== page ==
In less than 24 hours, Andrew Coulson’s recent post on criticism of the Iraq War has sparked an angry reaction across the blogosphere. It’s all exciting vitriol — and completely misplaced.
Coulson’s post is neither a defense of the war nor a criticism. He claims neither that the war is justified nor unjustified. He does not challenge the fundamental positions of many Iraq War critics. Coulson’s post is an appeal for better thinking; for war critics to drop a voguish but flawed argument against the war, in favor of stronger, more rigorous arguments.
Unfortunately (if understandably), people have become so emotional and politicized over the war that they misunderstand and misconstrue such appeals. They are not distinguishing between sloppy reasoning and good reasoning, and are equating appeals for better arguments to “dumb” and “retarded” opposition. But it would be worthwhile for those critics to take the time to understand what Coulson is arguing, because it would help the critics make their case.
Coulson’s post involves the recent National Intelligence Estimate that includes the claim that the Iraq War has become a recruitment tool for terrorist organizations. Several anti-war critics have seized on this claim to make the following argument against the war:
- It is not in a nation’s interest to increase the number of enemies who want to harm that nation. (Call this the Enemy Recruitment Premise, or “ERP.”)
- The Iraq War is increasing the number of enemies who want to harm the U.S.
- Thus, the Iraq War is not in the nation’s interest. QED
Coulson offers a potent challenge to this reasoning: Many nations, engaged in what have broadly been considered just wars, have violated the ERP. The American colonies, in opposing the British crown, made enemies of the Redcoats and the Hessians. The U.S.’s support of the British in WWII put us on the wrong side of the Axis. The Union’s opposition to secession led to hundreds of thousands of Southerners flocking to the Confederate cause (or, for Southern sympathizers, the Confederacy’s efforts to secede led to hundreds of thousands of Northerners rallying to the Federal cause).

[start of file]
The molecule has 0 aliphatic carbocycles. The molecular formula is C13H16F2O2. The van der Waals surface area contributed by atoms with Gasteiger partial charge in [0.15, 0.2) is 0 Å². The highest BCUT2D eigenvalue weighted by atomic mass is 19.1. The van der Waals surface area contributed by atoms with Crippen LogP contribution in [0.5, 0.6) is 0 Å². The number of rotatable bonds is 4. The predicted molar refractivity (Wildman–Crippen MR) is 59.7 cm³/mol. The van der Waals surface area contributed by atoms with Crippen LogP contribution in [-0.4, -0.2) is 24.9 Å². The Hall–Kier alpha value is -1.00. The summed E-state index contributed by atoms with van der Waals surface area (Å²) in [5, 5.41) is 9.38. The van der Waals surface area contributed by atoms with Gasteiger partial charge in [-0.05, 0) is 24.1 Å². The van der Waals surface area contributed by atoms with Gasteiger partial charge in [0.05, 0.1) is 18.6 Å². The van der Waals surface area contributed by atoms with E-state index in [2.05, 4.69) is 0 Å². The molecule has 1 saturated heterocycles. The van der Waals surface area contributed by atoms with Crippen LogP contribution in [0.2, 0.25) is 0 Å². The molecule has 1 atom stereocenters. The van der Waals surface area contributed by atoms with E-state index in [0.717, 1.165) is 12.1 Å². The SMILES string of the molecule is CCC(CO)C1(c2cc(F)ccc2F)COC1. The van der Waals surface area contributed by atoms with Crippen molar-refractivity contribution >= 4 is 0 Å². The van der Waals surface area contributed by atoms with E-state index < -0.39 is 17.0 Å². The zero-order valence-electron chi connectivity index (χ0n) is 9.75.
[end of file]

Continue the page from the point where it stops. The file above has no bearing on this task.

Indeed, it’s difficult to think of any war in history that would pass the ERP. So either (1) no war in history has been in any nation’s interest, or (2) the ERP is wrong.
Coulson’s claim is that the ERP is wrong; creation of enemies is not a sufficient condition for a war being against a nation’s interest. This does not mean that the U.S. will be justified in going to war if we end up “winning” in Iraq. It simply means that critics of the Iraq War need to rely on other arguments for their position. Hence, it is to completely misunderstand Coulson to believe that he’s claiming that what has happened since the war doesn’t matter.
So, what anti-Iraq War arguments could work? Coulson explicitly gives one in his post: “Critics are welcome to argue that we and freedom-loving Iraqis will ultimately lose there, and be worse off if we do” — call this the Loss Argument. Another is that the Iraq War may be winnable, but it will be extremely costly to do so (in blood and treasure) — call this the Cost Argument. A third is that there are alternative, less-difficult ways to promote the nation’s interest in the Middle East — call this the Alternatives Argument. There likely are many other effective arguments.
The Iraq War’s production of more anti-U.S. fighters is a serious concern. But it is not a sufficent condition for the war being wrong — instead, it is a part of a Cost Argument against the war (i.e., those combatants can inflict a terrible cost on both U.S. troops in the Gulf and civilians here at home).
Coulson’s argument is not some obscure semantic point or a straw man argument. It is philosophically significant. For a topic as important as the Iraq War, we should be rigorous in our reasoning. We should not let passions cloud our ability to understand and consider other people’s points of view about the war — especially when those points of view may not conflict with our own.